I can’t tell you how long I’ve wanted to put DKTO out there as my signature, so to speak, being a DK who lives in TO, that is, Toronto.
But, and I don’t know if you’re aware of this, fashion designer Donna Karan is another DK who apparently thinks she owns the initials, having used them to create the popular fashion brand DKNY in the 1980s.
When anyone even comes close to emulating them, Karan has typically slapped down the so-called DK wannabes — with a lawsuit. Such was the case of Donnkenny Inc., a company whose Nasdaq trading symbol — DNKY– was deemed too close to the DKNY brand name that Karan successfully sued on the basis of trademark infringement.
But Karan can kiss my DK.
Those letters of the alphabet I was born with. Besides, too many people already call me DK, so I think I could claim squatter’s rights, and win any suit she wants to throw my way.
DK is so much easier on the tongue than my full name Deirdre, which no one ever seems to pronounce correctly on the first go, including some Irish people I have met on my side of the pond, even though Deirdre is a uniquely Irish name, old as the Druids, and immortalized by scores of Irish poets, among them Synge and Yeats.
I had an Irish father and he taught me to pronounce my name DeerDree, just as it is spelled (she says indignantly), and not Deerdrah, which is what some people inists on calling me. And it drives me mad. When I lived in Northern Ireland as child that’s how I remember everyone saying it, even the nuns, bless them, so I know I’m not crazy.
(Not-do-gratuitous name dropping opportunity: When I first met Bob Geldof many moons ago, the Irish pop star-turned-philanthropist laughed loudly at my name, asking me, “So where’d you get such a joke Irish name?” Deirdre, and especially Kelly, is as common in Ireland as Susie and Smith is here in North America. Geldof went further, calling me a walking Irish cliche. But I wasn’t offended. I recall he said Deirdre properly, with an E on the end and not an A, and so I allowed him to call me again, and we became, briefly, friends.)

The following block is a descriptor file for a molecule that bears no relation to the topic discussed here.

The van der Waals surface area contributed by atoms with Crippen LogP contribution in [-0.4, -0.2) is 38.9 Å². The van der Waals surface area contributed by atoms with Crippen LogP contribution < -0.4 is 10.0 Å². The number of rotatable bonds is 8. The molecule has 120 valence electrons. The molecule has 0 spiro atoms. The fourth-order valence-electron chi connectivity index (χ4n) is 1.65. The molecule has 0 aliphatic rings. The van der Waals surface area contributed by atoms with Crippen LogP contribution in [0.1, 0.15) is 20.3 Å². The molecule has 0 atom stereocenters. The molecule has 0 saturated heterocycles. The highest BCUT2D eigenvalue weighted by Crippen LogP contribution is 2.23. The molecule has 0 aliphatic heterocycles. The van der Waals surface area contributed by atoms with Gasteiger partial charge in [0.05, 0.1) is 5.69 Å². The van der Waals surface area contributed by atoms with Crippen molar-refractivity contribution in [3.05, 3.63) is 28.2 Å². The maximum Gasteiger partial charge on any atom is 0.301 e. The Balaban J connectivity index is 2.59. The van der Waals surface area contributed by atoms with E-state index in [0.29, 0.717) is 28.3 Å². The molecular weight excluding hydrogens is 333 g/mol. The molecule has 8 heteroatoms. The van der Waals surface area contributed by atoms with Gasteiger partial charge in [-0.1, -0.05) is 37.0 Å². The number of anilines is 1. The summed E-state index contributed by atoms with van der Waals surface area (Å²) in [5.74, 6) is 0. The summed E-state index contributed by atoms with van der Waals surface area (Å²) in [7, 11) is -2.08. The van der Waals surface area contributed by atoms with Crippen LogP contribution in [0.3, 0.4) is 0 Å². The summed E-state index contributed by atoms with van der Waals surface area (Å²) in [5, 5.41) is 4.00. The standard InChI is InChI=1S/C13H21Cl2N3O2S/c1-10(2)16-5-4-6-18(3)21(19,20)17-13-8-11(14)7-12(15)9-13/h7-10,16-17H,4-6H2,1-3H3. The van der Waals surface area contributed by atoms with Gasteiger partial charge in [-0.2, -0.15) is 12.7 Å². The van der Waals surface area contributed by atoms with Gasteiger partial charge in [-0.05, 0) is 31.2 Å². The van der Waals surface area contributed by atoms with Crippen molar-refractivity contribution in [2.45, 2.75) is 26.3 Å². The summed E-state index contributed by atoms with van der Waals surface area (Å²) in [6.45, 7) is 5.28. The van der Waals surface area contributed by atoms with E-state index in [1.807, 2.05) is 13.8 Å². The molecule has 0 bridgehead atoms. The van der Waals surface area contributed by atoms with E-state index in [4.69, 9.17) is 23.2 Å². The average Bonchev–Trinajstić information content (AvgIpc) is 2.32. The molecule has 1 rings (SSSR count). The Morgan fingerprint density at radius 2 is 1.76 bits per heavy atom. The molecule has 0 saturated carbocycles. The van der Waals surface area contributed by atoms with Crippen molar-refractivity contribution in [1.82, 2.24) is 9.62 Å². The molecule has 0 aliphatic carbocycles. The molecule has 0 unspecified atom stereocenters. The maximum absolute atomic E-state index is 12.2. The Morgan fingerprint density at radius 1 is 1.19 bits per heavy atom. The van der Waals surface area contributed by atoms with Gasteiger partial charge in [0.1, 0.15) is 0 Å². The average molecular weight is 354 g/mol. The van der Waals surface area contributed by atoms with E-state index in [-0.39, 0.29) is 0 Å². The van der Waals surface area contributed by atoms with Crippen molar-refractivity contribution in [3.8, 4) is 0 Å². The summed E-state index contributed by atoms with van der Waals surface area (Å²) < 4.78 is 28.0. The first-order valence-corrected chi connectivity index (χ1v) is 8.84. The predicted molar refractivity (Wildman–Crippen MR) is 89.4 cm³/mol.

Yet, I once met another Deirdre, a saleswoman at The Bay department store as it were, and she had our name on a tag pinned to her chest. I asked to tell me how she says it. She said Deerdrah. I asked her why. She answered that her family was from Dublin, and that’s how they say it, there, with an ah at the end and not an ee. So with that bit of empirical evidence, and based on my own memories of my life in Derry, I concluded that it must be a north-south thing then, as if Ireland didn’t already have enough Troubles (the latest economic meltdown notwithstanding).
DK has always seemed the perfect compromise: as a salutation it is non-partisan and uncomplicated. Just a couple of letters that go well together– the velvety thickness of the D snuggling cozily against the clicking staccato of the K, as mellifluous on the ear as Lennon-McCartney, which of course I would say, being something of a Beatles freak. But that’s for another blog. So back to DKTO. I think I own it, don’t I?, seeing that it’s my name and my city and my right to do what I want when it is my own website. Even cry if I want to.
But hold on. What’s this? A quick search on Google alerts me to the existence of yet another DKTO, this one the acronym for Kenya Tanzania Overland, an offering of Gap Adventures. So I am not the first. And neither can I now claim to be a DK subversive, thumbing my nose at that other DK for whom our shared initials have made her millions. But at least I now know that I won’t be the last. Donna Karan has apparently not shut DKTO down. But will DKTO now shut me down? That’s something I hadn’t thought of.
So quick, let me sign off before anyone can initial a lawsuit against me.
(for better and for worse).